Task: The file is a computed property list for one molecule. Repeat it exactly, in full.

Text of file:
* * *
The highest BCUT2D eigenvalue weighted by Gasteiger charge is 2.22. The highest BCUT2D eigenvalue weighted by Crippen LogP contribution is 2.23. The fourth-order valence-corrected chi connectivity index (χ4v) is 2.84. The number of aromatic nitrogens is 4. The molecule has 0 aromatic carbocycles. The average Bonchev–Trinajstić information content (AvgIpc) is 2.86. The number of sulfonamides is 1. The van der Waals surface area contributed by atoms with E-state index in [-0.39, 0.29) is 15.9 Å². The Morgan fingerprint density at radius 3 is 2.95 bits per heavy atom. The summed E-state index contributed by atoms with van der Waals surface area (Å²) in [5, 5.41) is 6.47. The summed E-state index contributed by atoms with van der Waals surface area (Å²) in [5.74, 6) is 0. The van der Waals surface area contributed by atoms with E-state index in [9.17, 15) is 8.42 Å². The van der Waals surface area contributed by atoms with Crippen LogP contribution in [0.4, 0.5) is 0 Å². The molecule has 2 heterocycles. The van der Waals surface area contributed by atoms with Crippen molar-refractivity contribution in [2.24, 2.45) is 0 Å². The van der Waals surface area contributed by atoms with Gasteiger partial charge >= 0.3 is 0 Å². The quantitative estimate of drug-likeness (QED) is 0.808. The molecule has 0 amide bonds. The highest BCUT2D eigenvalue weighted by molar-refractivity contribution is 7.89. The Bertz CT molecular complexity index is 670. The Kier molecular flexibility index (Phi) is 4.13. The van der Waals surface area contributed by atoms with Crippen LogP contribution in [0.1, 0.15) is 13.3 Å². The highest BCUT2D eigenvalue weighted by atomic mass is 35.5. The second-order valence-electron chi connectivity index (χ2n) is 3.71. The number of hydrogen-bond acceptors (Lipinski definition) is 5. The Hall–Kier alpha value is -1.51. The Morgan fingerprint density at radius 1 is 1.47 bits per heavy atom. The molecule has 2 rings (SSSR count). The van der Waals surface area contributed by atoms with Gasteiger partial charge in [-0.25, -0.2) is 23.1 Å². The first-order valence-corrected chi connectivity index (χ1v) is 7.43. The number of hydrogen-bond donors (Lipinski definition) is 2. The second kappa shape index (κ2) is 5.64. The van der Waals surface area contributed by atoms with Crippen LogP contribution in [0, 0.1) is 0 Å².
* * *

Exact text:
The highest BCUT2D eigenvalue weighted by Gasteiger charge is 2.22. The highest BCUT2D eigenvalue weighted by Crippen LogP contribution is 2.23. The fourth-order valence-corrected chi connectivity index (χ4v) is 2.84. The number of aromatic nitrogens is 4. The molecule has 0 aromatic carbocycles. The average Bonchev–Trinajstić information content (AvgIpc) is 2.86. The number of sulfonamides is 1. The van der Waals surface area contributed by atoms with E-state index in [-0.39, 0.29) is 15.9 Å². The Morgan fingerprint density at radius 3 is 2.95 bits per heavy atom. The summed E-state index contributed by atoms with van der Waals surface area (Å²) in [5, 5.41) is 6.47. The summed E-state index contributed by atoms with van der Waals surface area (Å²) in [5.74, 6) is 0. The van der Waals surface area contributed by atoms with E-state index in [9.17, 15) is 8.42 Å². The van der Waals surface area contributed by atoms with Crippen LogP contribution in [0.4, 0.5) is 0 Å². The molecule has 2 heterocycles. The van der Waals surface area contributed by atoms with Crippen molar-refractivity contribution in [2.24, 2.45) is 0 Å². The van der Waals surface area contributed by atoms with Gasteiger partial charge >= 0.3 is 0 Å². The quantitative estimate of drug-likeness (QED) is 0.808. The molecule has 0 amide bonds. The highest BCUT2D eigenvalue weighted by molar-refractivity contribution is 7.89. The Bertz CT molecular complexity index is 670. The Kier molecular flexibility index (Phi) is 4.13. The van der Waals surface area contributed by atoms with Crippen LogP contribution in [0.1, 0.15) is 13.3 Å². The highest BCUT2D eigenvalue weighted by atomic mass is 35.5. The second-order valence-electron chi connectivity index (χ2n) is 3.71. The number of hydrogen-bond acceptors (Lipinski definition) is 5. The Hall–Kier alpha value is -1.51. The Morgan fingerprint density at radius 1 is 1.47 bits per heavy atom. The molecule has 2 rings (SSSR count). The van der Waals surface area contributed by atoms with Gasteiger partial charge in [-0.25, -0.2) is 23.1 Å². The first-order valence-corrected chi connectivity index (χ1v) is 7.43. The number of hydrogen-bond donors (Lipinski definition) is 2. The second kappa shape index (κ2) is 5.64. The van der Waals surface area contributed by atoms with Crippen LogP contribution in [0, 0.1) is 0 Å².